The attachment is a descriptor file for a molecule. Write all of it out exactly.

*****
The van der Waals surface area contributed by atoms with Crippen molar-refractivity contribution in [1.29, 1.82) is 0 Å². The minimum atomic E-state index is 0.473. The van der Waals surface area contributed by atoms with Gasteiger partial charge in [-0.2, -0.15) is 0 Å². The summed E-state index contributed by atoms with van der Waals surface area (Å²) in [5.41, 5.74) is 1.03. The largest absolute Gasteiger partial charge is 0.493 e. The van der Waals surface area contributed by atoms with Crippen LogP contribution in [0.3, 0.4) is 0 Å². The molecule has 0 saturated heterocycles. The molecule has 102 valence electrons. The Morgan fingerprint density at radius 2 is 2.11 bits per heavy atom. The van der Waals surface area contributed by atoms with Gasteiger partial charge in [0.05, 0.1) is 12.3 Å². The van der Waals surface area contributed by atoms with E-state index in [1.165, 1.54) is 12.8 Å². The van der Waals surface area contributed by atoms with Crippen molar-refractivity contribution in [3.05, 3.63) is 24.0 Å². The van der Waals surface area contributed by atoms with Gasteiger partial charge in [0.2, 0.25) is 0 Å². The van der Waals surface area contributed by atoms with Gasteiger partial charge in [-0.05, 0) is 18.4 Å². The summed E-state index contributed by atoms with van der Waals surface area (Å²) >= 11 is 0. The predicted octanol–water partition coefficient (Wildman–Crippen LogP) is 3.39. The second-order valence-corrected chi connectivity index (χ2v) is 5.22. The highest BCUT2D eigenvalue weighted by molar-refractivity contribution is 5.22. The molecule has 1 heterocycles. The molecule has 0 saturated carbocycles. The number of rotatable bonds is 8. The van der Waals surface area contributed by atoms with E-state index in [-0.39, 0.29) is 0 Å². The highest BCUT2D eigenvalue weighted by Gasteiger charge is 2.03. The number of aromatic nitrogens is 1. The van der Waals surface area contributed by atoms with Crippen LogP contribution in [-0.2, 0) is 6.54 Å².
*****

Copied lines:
The van der Waals surface area contributed by atoms with Crippen molar-refractivity contribution in [1.29, 1.82) is 0 Å². The minimum atomic E-state index is 0.473. The van der Waals surface area contributed by atoms with Gasteiger partial charge in [-0.2, -0.15) is 0 Å². The summed E-state index contributed by atoms with van der Waals surface area (Å²) in [5.41, 5.74) is 1.03. The largest absolute Gasteiger partial charge is 0.493 e. The van der Waals surface area contributed by atoms with Crippen LogP contribution in [0.3, 0.4) is 0 Å². The molecule has 0 saturated heterocycles. The molecule has 102 valence electrons. The Morgan fingerprint density at radius 2 is 2.11 bits per heavy atom. The van der Waals surface area contributed by atoms with Gasteiger partial charge in [0.05, 0.1) is 12.3 Å². The van der Waals surface area contributed by atoms with E-state index in [1.165, 1.54) is 12.8 Å². The van der Waals surface area contributed by atoms with Crippen molar-refractivity contribution in [3.05, 3.63) is 24.0 Å². The van der Waals surface area contributed by atoms with Gasteiger partial charge in [0.2, 0.25) is 0 Å². The van der Waals surface area contributed by atoms with Gasteiger partial charge in [-0.05, 0) is 18.4 Å². The summed E-state index contributed by atoms with van der Waals surface area (Å²) >= 11 is 0. The predicted octanol–water partition coefficient (Wildman–Crippen LogP) is 3.39. The second-order valence-corrected chi connectivity index (χ2v) is 5.22. The highest BCUT2D eigenvalue weighted by molar-refractivity contribution is 5.22. The molecule has 1 heterocycles. The molecule has 0 saturated carbocycles. The number of rotatable bonds is 8. The van der Waals surface area contributed by atoms with E-state index in [-0.39, 0.29) is 0 Å². The highest BCUT2D eigenvalue weighted by Gasteiger charge is 2.03. The number of aromatic nitrogens is 1. The van der Waals surface area contributed by atoms with Crippen LogP contribution in [-0.2, 0) is 6.54 Å².